Thanks to Gawker blog The Consumerist for pointing me to the latest news about why the health insurance system, especially for self-employed individuals, is broken in so many ways.
“Cancer Patient Wins $9 Million From HealthNet in Arbitration Settlement.”
The LA Times has more details. Basically the woman was lied to while signing up for her policy, and then dropped as soon as HealthNet could cancel her “fairly” with their corrupt and unclear policies.
When HealthNet signed her up, this is apparently what happened…
“When asked about her weight, she told him her weight on her driver’s license was 185lbs. She never told Torrez to change the weight, nor was she aware that the weight had been changed.”
So… when this woman ended up getting breast cancer, they used the fact that she “gained” weight in order to bump her from the policy. Except, she hadn’t gained weight at all. The person who filled out her form while signing her up changed her weight so she would be accepted.
All of this hits close to home for me. While I (luckily) do not have breast cancer or any illness like that, I do fear my health insurance policy being canceled if I ever have to use it. That seems kind of ridiculous, doesn’t it?
As many of you remember, I had to lie on my health insurance application to get accepted.
My health insurance agent basically told me in so many words that my best option was to lie. He wouldn’t go on record about that, but he said my odds of getting health insurance while being completely honest about my pre-existing conditions (polycystic ovary sydnrome/irregular periods and major depression) were slim to none.
And he was right. The first time I applied through Pacific Care, I was entirely honest. My health insurance agent filled out the form for me as I told him my details by phone. Later, when I reviewed the information he entered before signing the form, I noticed he had taken some creative license in describing my conditions. I tweaked the language so it was 100% accurate.
A few weeks later I was declined coverage. Not for depression, which we both thought would be what held me back, but for the “irregular periods.”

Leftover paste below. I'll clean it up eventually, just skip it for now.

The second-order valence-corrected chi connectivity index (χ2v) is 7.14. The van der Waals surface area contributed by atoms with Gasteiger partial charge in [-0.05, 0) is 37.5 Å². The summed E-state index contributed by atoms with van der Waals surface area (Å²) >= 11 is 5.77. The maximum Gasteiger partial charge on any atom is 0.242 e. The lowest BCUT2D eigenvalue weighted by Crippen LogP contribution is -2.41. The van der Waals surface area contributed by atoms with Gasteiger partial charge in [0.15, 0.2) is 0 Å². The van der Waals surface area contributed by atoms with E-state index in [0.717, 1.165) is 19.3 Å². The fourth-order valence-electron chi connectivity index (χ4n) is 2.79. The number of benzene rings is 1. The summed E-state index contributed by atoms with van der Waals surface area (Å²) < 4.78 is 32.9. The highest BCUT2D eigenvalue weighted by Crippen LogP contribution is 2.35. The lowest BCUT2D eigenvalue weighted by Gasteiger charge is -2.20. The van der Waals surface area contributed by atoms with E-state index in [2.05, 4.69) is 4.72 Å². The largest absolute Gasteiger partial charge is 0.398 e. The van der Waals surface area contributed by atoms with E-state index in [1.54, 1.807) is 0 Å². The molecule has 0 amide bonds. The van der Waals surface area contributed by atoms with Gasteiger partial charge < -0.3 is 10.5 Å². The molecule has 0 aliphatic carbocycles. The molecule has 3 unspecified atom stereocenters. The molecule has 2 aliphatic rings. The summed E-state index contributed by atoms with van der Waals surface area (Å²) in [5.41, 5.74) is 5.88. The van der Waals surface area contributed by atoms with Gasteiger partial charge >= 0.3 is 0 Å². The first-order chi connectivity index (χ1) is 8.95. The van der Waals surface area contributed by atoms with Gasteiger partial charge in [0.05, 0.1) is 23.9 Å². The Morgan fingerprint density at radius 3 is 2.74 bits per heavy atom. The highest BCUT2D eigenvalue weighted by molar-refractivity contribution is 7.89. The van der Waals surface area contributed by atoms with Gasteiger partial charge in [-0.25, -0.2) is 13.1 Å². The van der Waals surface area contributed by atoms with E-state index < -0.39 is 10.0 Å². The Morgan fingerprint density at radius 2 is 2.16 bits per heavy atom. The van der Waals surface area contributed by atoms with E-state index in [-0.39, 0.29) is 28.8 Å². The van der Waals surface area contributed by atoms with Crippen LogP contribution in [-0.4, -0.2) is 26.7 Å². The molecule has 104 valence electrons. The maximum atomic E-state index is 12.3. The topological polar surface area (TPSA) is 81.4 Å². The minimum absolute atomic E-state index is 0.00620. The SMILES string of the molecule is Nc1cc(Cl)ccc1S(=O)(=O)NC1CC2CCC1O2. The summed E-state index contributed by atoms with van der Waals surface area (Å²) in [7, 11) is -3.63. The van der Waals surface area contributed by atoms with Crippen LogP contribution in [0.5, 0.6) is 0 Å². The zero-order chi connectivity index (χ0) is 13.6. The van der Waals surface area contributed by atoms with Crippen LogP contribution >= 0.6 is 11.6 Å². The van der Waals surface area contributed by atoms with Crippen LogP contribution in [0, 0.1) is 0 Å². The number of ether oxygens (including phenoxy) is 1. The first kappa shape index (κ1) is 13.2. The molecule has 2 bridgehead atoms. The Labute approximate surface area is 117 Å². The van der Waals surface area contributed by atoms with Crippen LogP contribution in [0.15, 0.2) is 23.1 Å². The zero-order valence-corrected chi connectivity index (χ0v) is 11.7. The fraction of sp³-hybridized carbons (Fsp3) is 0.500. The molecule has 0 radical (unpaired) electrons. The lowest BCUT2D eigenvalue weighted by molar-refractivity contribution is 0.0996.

As my fellow personal finance bloggers LuluGal and Escape Broklyn can attest, “irregular periods” are fairly common. And, to be fair, irregular periods often cost the insurance companies lots of money. Both those two gals are getting surgery for their problems. And, from what I understand, insurance is paying for a lot of the surgery, even though it won’t be covering everything.
For me… I don’t know if I’ll ever need surgery for my various ovarian problems. Because I know about the problems and because I’ve been diagnosed with PCOS, the cheapest way to maintain my health is to take birth control pills on a regular basis. Except my catastrophic health insurance does not cover medication. So I don’t take any.
Ultimately I was approved for health insurance. I had to lie to get approved. Well, I left off the depression and kept on the irregular periods bit. So now I can lose my coverage if they ever realize I lied about depression, and anything health problems I might have that relate to polycystic ovary syndrome won’t be covered anyway. This leaves me wondering why I bother with health insurance at all!
I really hope that Obama or Clinton get elected and then make some major progress in getting the health insurance companies in check. While I hate paying taxes, if I’m going to pay taxes I want them to be going towards keeping people in this country healthy… not fighting some trillion dollar war we can’t win.